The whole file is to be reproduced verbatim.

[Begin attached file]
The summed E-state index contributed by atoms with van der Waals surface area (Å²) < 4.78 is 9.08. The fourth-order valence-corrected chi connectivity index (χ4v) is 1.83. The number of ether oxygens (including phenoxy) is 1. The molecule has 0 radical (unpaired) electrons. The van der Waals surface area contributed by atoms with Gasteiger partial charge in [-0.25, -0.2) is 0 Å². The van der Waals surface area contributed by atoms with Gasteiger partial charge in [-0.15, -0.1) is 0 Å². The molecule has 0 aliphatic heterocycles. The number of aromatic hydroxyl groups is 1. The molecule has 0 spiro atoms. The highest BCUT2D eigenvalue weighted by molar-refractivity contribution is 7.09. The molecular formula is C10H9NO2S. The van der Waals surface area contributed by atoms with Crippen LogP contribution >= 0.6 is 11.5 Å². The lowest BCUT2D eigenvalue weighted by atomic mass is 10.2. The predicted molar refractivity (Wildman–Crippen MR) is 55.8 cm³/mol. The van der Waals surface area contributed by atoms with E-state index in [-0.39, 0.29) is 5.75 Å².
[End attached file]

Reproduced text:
The summed E-state index contributed by atoms with van der Waals surface area (Å²) < 4.78 is 9.08. The fourth-order valence-corrected chi connectivity index (χ4v) is 1.83. The number of ether oxygens (including phenoxy) is 1. The molecule has 0 radical (unpaired) electrons. The van der Waals surface area contributed by atoms with Gasteiger partial charge in [-0.25, -0.2) is 0 Å². The van der Waals surface area contributed by atoms with Gasteiger partial charge in [-0.15, -0.1) is 0 Å². The molecule has 0 aliphatic heterocycles. The number of aromatic hydroxyl groups is 1. The molecule has 0 spiro atoms. The highest BCUT2D eigenvalue weighted by molar-refractivity contribution is 7.09. The molecular formula is C10H9NO2S. The van der Waals surface area contributed by atoms with Crippen LogP contribution >= 0.6 is 11.5 Å². The lowest BCUT2D eigenvalue weighted by atomic mass is 10.2. The predicted molar refractivity (Wildman–Crippen MR) is 55.8 cm³/mol. The van der Waals surface area contributed by atoms with E-state index in [-0.39, 0.29) is 5.75 Å².